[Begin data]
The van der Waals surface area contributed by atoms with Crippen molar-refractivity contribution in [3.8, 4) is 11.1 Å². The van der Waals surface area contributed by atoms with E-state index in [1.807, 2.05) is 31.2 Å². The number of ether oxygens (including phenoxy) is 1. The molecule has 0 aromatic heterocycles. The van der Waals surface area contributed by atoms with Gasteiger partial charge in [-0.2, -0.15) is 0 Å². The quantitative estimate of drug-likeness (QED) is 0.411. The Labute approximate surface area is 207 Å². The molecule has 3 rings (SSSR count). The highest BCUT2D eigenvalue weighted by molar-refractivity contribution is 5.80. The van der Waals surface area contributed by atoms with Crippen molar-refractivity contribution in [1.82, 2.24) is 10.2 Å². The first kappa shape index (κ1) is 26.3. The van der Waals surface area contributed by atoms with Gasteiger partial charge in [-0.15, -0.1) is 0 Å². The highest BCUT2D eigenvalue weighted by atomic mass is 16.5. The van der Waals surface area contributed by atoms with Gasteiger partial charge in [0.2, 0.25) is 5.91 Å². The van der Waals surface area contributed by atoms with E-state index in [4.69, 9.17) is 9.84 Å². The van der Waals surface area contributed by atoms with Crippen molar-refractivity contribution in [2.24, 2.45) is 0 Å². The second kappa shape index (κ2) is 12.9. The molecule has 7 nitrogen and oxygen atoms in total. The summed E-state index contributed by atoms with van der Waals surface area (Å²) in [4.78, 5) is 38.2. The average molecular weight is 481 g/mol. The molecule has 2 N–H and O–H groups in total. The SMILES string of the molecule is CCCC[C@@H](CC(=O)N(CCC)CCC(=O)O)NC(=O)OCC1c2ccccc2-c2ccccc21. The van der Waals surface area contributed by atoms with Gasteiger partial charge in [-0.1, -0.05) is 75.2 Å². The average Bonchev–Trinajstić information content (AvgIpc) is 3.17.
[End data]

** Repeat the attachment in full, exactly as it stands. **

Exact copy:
The van der Waals surface area contributed by atoms with Crippen molar-refractivity contribution in [3.8, 4) is 11.1 Å². The van der Waals surface area contributed by atoms with E-state index in [1.807, 2.05) is 31.2 Å². The number of ether oxygens (including phenoxy) is 1. The molecule has 0 aromatic heterocycles. The van der Waals surface area contributed by atoms with Gasteiger partial charge in [-0.2, -0.15) is 0 Å². The quantitative estimate of drug-likeness (QED) is 0.411. The Labute approximate surface area is 207 Å². The molecule has 3 rings (SSSR count). The highest BCUT2D eigenvalue weighted by molar-refractivity contribution is 5.80. The van der Waals surface area contributed by atoms with Crippen molar-refractivity contribution in [1.82, 2.24) is 10.2 Å². The first kappa shape index (κ1) is 26.3. The van der Waals surface area contributed by atoms with Gasteiger partial charge in [-0.15, -0.1) is 0 Å². The highest BCUT2D eigenvalue weighted by atomic mass is 16.5. The van der Waals surface area contributed by atoms with Gasteiger partial charge in [0.2, 0.25) is 5.91 Å². The van der Waals surface area contributed by atoms with E-state index in [4.69, 9.17) is 9.84 Å². The van der Waals surface area contributed by atoms with Crippen molar-refractivity contribution in [2.24, 2.45) is 0 Å². The second kappa shape index (κ2) is 12.9. The molecule has 7 nitrogen and oxygen atoms in total. The summed E-state index contributed by atoms with van der Waals surface area (Å²) in [4.78, 5) is 38.2. The average molecular weight is 481 g/mol. The molecule has 2 N–H and O–H groups in total. The SMILES string of the molecule is CCCC[C@@H](CC(=O)N(CCC)CCC(=O)O)NC(=O)OCC1c2ccccc2-c2ccccc21. The van der Waals surface area contributed by atoms with Gasteiger partial charge in [-0.1, -0.05) is 75.2 Å². The average Bonchev–Trinajstić information content (AvgIpc) is 3.17.